Randomized clinical trial of splenectomy versus splenic preservation in patients with proximal gastric cancer

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Abstract

Background

Preservation or removal of the spleen during total gastrectomy for proximal gastric cancer is a matter of debate.

Methods

A randomized clinical trial included patients with gastric adenocarcinoma who underwent total gastrectomy either with (104 patients) or without (103) splenectomy. Postoperative outcome in the two groups was compared, including morbidity, mortality and survival.

Results

Gastrectomy combined with splenectomy tended to be associated with slightly higher morbidity and mortality rates, a slightly greater incidence of lymph node metastasis at the splenic hilum and along the splenic artery, and marginally better survival, but there were no statistically significant differences between the groups. Splenectomy had no impact on survival in patients with metastatic lymph nodes at the hilum of the spleen or in those with metastatic lymph nodes along the splenic artery.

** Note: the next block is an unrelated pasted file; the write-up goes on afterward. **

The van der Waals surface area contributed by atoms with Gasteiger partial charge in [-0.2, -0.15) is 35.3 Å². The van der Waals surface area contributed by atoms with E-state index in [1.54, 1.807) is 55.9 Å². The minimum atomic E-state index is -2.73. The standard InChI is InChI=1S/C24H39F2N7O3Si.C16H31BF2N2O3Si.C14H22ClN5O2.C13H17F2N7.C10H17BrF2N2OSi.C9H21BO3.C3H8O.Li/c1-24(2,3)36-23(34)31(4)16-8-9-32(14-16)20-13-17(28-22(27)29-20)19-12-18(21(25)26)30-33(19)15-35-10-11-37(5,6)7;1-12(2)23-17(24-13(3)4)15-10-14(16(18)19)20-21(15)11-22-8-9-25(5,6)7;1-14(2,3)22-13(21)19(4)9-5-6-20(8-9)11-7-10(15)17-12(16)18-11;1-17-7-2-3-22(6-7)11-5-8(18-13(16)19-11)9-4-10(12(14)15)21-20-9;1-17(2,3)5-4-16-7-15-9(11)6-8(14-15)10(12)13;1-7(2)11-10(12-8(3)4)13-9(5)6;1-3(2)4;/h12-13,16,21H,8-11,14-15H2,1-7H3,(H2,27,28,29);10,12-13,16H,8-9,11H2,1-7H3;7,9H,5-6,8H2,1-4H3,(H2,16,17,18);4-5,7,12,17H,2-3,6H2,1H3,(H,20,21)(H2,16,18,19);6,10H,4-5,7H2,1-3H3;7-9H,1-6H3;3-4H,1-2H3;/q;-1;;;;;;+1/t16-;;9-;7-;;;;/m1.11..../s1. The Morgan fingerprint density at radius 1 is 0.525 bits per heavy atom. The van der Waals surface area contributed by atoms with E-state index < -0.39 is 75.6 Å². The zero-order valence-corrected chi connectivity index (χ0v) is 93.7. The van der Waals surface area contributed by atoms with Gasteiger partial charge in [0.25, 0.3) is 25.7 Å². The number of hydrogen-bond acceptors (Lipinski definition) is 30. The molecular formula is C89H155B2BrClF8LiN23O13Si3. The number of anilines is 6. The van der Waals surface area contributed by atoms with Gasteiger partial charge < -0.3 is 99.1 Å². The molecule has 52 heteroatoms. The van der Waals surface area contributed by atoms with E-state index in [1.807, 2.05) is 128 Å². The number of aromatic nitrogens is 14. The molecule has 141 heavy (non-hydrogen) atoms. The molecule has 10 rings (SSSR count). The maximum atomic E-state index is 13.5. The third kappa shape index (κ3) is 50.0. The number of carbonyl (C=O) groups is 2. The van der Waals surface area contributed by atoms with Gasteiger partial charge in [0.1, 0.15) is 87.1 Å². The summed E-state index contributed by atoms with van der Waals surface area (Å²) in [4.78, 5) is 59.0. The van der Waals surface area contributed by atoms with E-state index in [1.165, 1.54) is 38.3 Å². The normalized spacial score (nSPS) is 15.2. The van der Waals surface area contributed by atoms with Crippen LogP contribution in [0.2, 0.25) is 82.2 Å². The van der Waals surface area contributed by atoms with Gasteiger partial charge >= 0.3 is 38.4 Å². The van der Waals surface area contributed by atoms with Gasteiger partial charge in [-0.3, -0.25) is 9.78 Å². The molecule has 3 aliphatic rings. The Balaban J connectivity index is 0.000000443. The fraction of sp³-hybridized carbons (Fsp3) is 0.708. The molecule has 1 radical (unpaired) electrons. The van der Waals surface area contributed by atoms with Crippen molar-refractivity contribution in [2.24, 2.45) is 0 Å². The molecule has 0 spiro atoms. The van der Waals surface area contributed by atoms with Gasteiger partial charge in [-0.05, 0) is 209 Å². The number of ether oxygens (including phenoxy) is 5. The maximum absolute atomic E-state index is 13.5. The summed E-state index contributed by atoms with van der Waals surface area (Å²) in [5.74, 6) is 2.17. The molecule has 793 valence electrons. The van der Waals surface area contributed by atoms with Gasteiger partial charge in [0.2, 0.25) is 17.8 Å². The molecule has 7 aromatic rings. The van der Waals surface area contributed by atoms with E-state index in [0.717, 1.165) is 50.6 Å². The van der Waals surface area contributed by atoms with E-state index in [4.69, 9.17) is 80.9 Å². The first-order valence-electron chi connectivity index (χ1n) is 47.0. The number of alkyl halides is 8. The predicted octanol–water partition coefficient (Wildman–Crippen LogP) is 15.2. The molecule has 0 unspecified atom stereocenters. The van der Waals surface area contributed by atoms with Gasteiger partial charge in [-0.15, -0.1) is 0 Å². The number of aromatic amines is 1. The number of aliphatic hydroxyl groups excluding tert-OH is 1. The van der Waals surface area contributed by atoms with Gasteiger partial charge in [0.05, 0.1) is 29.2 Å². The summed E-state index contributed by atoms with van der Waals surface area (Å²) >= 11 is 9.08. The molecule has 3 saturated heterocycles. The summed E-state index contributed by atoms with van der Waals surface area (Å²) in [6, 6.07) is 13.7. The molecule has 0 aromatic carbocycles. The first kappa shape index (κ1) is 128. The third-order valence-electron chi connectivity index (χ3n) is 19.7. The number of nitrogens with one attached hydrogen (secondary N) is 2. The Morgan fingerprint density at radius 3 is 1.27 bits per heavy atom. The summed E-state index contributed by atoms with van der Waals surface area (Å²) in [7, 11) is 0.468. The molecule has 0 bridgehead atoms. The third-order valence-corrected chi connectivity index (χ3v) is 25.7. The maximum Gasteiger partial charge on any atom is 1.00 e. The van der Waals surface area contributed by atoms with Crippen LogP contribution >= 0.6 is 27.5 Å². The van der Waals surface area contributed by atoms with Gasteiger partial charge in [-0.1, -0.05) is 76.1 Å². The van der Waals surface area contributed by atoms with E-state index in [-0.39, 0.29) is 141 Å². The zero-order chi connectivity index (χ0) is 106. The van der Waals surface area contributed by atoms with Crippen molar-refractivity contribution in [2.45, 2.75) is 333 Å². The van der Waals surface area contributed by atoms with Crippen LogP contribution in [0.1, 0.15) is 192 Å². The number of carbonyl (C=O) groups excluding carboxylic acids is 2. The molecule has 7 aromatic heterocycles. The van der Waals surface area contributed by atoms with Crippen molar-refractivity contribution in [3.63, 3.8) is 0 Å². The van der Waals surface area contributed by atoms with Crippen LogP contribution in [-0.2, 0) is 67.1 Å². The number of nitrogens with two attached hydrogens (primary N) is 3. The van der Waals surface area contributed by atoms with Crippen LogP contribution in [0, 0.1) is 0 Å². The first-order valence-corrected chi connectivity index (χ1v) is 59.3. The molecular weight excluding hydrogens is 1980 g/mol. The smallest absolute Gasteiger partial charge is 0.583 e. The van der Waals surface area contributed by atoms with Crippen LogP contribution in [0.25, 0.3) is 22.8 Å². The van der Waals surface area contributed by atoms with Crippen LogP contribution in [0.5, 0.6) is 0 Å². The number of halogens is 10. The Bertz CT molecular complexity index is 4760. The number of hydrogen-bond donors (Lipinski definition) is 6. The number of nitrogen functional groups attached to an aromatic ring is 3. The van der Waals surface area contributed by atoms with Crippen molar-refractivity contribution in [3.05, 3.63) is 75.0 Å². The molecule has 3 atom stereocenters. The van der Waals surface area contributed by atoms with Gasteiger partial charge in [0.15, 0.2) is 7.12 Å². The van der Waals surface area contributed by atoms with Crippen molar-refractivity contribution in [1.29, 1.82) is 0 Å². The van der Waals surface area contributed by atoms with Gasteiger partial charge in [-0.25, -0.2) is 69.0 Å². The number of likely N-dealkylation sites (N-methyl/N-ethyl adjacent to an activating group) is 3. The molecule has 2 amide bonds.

Conclusion

These results do not support the use of prophylactic splenectomy to remove macroscopically negative lymph nodes near the spleen in patients undergoing total gastrectomy for proximal gastric cancer.

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